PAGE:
document. When you build an ACL by using the Acl.Builder(), you specify a DocId with
setInheritFrom()and the type of inheritance with setInheritanceType().
The following example demonstrates inheriting an ACL from another document:
public void getDocContent(Request req, Response resp) throws IOException {
...
// Inherit ACLs from 1005
ArrayList<Principal> permits = new ArrayList<Principal>();
permits.add(new GroupPrincipal("group3", "Default"));
ArrayList<Principal> denies = new ArrayList<Principal>();
denies.add(new GroupPrincipal("group3", "Default"));
resp.setAcl(new Acl.Builder().setEverythingCaseInsensitive()
.setInheritanceType(Acl.InheritanceType.PARENT_OVERRIDES)
.setInheritFrom(new DocId("1005")).setPermits(permits)
.setDenies(denies).build());
Writer writer = new OutputStreamWriter(resp.getOutputStream());
writer.write("Menu 1006 says misto");
writer.close();
...
}

Named resource ACL inheritance


In some content repositories, the ACL information is defined separately from the content. The GSA
supports this case through named resources. A named resource is an ACL thats not associated with
a document. Named resources can be pushed to the GSA using the
pushNamedResources()method of the DocIdPusher. Documents may inherit these named
resource ACLs; see Document ACL inheritance.

Google Search Appliance Connectors Developers Guide

26

The following example demonstrates the creation of a named resource ACL:


public void getDocIds(DocIdPusher pusher) throws InterruptedException {
...
// push named resources
HashMap<DocId, Acl> aclParent = new HashMap<DocId, Acl>();
ArrayList<Principal> permits = new ArrayList<Principal>();
permits.add(new UserPrincipal("user1", "Default"));
aclParent.put(new DocId("fakeID"), new
Acl.Builder().setEverythingCaseInsensitive()
.setPermits(permits).setInheritanceType(Acl.InheritanceType.PARENT_OVERRIDES)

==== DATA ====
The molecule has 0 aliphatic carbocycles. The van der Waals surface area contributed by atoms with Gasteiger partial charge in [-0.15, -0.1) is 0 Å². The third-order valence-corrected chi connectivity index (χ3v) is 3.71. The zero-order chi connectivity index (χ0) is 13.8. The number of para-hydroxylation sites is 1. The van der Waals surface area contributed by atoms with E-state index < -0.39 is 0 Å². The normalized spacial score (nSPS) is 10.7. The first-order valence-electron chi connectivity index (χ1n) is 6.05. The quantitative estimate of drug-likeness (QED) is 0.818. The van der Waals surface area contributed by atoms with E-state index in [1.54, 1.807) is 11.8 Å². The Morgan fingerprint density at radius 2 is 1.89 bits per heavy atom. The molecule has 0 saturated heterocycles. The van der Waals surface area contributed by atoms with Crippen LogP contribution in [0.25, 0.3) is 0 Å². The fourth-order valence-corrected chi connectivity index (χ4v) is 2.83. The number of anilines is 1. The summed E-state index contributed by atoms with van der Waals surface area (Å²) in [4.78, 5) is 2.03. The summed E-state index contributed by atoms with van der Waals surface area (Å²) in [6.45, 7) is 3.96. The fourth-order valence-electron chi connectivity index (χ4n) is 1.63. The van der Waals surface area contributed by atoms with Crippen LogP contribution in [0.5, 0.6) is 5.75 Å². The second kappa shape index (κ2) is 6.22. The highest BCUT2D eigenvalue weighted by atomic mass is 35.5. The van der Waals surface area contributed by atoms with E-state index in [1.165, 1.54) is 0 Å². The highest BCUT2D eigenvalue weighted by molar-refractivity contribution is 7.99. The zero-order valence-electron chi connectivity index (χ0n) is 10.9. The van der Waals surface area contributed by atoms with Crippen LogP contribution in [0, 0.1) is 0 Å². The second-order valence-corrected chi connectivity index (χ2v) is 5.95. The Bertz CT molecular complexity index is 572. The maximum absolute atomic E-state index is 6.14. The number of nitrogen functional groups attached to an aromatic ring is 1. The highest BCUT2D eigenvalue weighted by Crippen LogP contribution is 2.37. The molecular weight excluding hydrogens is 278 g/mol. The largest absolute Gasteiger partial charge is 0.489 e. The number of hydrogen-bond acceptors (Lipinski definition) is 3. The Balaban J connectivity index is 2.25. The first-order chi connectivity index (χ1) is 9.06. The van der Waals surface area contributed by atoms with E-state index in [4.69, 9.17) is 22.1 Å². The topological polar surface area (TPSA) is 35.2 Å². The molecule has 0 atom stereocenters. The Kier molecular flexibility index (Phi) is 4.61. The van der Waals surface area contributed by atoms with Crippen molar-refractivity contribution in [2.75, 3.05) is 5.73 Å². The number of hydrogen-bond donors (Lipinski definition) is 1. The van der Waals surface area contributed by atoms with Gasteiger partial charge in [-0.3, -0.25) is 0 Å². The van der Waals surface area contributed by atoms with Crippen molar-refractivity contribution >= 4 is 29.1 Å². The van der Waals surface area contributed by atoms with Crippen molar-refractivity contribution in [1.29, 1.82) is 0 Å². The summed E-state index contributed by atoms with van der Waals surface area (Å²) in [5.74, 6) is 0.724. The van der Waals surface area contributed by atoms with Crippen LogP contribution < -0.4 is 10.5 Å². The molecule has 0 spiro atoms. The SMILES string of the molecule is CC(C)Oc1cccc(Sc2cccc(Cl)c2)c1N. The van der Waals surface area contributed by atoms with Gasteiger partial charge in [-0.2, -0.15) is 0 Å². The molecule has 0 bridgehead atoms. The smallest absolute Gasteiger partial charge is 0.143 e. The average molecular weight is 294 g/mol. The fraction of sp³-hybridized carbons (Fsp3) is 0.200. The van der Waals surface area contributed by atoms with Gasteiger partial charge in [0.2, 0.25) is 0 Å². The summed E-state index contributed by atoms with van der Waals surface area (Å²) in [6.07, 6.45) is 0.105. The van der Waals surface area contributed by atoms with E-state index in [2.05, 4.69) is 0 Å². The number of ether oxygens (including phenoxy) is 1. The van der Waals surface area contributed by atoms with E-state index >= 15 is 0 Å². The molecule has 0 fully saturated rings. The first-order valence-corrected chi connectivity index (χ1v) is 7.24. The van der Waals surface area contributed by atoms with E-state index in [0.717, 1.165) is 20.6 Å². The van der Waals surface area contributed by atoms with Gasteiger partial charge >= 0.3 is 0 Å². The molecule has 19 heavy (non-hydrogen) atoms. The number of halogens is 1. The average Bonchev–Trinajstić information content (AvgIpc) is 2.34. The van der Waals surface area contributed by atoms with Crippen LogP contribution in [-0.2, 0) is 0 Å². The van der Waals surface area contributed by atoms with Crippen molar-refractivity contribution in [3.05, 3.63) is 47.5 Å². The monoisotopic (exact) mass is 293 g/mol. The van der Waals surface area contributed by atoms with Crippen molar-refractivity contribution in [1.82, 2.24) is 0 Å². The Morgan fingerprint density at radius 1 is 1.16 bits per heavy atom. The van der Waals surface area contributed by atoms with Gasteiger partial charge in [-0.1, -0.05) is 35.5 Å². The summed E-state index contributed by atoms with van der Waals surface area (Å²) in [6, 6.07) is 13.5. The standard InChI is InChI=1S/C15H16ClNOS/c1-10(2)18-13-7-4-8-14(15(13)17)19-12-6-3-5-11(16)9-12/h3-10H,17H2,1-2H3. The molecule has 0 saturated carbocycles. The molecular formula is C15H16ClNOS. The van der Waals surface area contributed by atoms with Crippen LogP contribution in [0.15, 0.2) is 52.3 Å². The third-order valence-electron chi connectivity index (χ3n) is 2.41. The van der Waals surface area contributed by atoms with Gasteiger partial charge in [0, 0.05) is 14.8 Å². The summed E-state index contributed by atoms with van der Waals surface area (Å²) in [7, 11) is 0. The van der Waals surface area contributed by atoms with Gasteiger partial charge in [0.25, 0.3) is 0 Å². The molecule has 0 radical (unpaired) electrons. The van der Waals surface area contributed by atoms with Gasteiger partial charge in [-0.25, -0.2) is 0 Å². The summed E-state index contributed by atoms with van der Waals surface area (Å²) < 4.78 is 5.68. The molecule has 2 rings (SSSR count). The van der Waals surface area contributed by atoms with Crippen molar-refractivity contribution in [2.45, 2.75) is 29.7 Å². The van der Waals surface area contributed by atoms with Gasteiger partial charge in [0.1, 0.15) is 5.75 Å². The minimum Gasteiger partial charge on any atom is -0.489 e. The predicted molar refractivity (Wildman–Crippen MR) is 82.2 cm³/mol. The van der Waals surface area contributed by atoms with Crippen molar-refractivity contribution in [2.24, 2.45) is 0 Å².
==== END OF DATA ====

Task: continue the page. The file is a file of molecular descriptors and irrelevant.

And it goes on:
.build());
pusher.pushNamedResources(aclParent);
...
}

Advanced Access Control : Fragment ACL


For situations which require multiple ACLs for every folder or document there is a facility which
allows ACLs to be rooted at particular folder or document.

Google Search Appliance Connectors Developers Guide

27

The following example demonstrates a Retriever returning a document that includes a fragment ACL
definition along with the document ACL:
public void getDocContent(Request req, Response resp) throws IOException {
...
// Inherit ACLs from 1005 & 1006
ArrayList<Principal> permits = new ArrayList<Principal>();
permits.add(new GroupPrincipal("group5", "Default"));
resp.putNamedResource("Whatever", new Acl.Builder().setEverythingCaseInsensitive()
.setInheritFrom(new DocId("1006")).setPermits(permits)
.setInheritanceType(Acl.InheritanceType.PARENT_OVERRIDES).build());
ArrayList<Principal> permits2 = new ArrayList<Principal>();
permits2.add(new GroupPrincipal("group4", "Default"));
ArrayList<Principal> denies = new ArrayList<Principal>();
denies.add(new GroupPrincipal("group4", "Default"));
resp.setAcl(new Acl.Builder().setEverythingCaseInsensitive()
.setInheritanceType(Acl.InheritanceType.PARENT_OVERRIDES)
.setInheritFrom(new DocId("1005")).setPermits(permits2)
.setDenies(denies).build());
Writer writer = new OutputStreamWriter(resp.getOutputStream());
writer.write("Menu 1007 says frappuccino");
writer.close();
...
}

The inheritance type thats defined with the ACL determines which ACL takes precedence when
inheriting the ACL from an other document. The following table demonstrates the effect of setting
different inheritance types:
Document
ACL

Inherited
from ACL

Inheritance Type

Resulting ACL

Permit
Group A

Deny Group A